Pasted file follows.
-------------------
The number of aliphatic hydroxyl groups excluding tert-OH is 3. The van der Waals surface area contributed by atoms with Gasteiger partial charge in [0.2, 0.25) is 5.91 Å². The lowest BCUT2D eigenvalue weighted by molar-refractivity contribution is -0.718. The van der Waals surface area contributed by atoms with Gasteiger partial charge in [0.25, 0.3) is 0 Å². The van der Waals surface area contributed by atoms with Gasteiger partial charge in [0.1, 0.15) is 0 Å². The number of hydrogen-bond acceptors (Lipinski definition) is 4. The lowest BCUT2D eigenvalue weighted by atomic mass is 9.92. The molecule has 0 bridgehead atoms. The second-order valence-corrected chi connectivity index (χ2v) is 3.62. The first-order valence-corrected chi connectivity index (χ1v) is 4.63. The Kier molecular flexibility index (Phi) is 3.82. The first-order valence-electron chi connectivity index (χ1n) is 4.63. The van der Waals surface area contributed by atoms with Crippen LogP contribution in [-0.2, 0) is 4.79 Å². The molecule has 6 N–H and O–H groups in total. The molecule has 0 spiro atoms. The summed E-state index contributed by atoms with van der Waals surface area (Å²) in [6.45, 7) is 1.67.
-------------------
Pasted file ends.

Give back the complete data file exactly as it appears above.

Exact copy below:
The number of aliphatic hydroxyl groups excluding tert-OH is 3. The van der Waals surface area contributed by atoms with Gasteiger partial charge in [0.2, 0.25) is 5.91 Å². The lowest BCUT2D eigenvalue weighted by molar-refractivity contribution is -0.718. The van der Waals surface area contributed by atoms with Gasteiger partial charge in [0.25, 0.3) is 0 Å². The van der Waals surface area contributed by atoms with Gasteiger partial charge in [0.1, 0.15) is 0 Å². The number of hydrogen-bond acceptors (Lipinski definition) is 4. The lowest BCUT2D eigenvalue weighted by atomic mass is 9.92. The molecule has 0 bridgehead atoms. The second-order valence-corrected chi connectivity index (χ2v) is 3.62. The first-order valence-corrected chi connectivity index (χ1v) is 4.63. The Kier molecular flexibility index (Phi) is 3.82. The first-order valence-electron chi connectivity index (χ1n) is 4.63. The van der Waals surface area contributed by atoms with Crippen LogP contribution in [-0.2, 0) is 4.79 Å². The molecule has 6 N–H and O–H groups in total. The molecule has 0 spiro atoms. The summed E-state index contributed by atoms with van der Waals surface area (Å²) in [6.45, 7) is 1.67.